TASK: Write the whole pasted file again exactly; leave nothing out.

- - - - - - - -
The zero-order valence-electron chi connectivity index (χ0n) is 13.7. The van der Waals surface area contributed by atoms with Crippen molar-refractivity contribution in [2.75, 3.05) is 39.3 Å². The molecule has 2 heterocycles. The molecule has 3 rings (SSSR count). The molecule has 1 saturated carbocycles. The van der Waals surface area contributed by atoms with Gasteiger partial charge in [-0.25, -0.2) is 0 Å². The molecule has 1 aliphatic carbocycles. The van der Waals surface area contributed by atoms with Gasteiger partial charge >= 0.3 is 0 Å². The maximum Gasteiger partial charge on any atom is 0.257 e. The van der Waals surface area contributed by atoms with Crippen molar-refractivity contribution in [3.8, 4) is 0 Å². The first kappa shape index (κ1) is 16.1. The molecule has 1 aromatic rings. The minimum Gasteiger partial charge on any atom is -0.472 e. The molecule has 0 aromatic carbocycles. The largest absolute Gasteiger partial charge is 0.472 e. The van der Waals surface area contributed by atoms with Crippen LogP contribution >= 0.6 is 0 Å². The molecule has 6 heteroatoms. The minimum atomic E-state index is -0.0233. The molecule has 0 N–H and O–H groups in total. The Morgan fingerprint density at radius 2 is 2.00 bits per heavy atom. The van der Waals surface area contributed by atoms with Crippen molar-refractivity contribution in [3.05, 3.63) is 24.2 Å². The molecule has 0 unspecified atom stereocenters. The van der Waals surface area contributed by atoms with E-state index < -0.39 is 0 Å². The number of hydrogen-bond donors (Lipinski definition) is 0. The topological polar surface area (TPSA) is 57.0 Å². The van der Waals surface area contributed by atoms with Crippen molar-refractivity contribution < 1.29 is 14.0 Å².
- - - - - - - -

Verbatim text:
The zero-order valence-electron chi connectivity index (χ0n) is 13.7. The van der Waals surface area contributed by atoms with Crippen molar-refractivity contribution in [2.75, 3.05) is 39.3 Å². The molecule has 2 heterocycles. The molecule has 3 rings (SSSR count). The molecule has 1 saturated carbocycles. The van der Waals surface area contributed by atoms with Gasteiger partial charge in [-0.25, -0.2) is 0 Å². The molecule has 1 aliphatic carbocycles. The van der Waals surface area contributed by atoms with Gasteiger partial charge >= 0.3 is 0 Å². The maximum Gasteiger partial charge on any atom is 0.257 e. The van der Waals surface area contributed by atoms with Crippen molar-refractivity contribution in [3.8, 4) is 0 Å². The first kappa shape index (κ1) is 16.1. The molecule has 1 aromatic rings. The minimum Gasteiger partial charge on any atom is -0.472 e. The molecule has 0 aromatic carbocycles. The largest absolute Gasteiger partial charge is 0.472 e. The van der Waals surface area contributed by atoms with Crippen LogP contribution >= 0.6 is 0 Å². The molecule has 6 heteroatoms. The minimum atomic E-state index is -0.0233. The molecule has 0 N–H and O–H groups in total. The Morgan fingerprint density at radius 2 is 2.00 bits per heavy atom. The van der Waals surface area contributed by atoms with Crippen molar-refractivity contribution in [3.05, 3.63) is 24.2 Å². The molecule has 0 unspecified atom stereocenters. The van der Waals surface area contributed by atoms with E-state index < -0.39 is 0 Å². The number of hydrogen-bond donors (Lipinski definition) is 0. The topological polar surface area (TPSA) is 57.0 Å². The van der Waals surface area contributed by atoms with Crippen molar-refractivity contribution < 1.29 is 14.0 Å².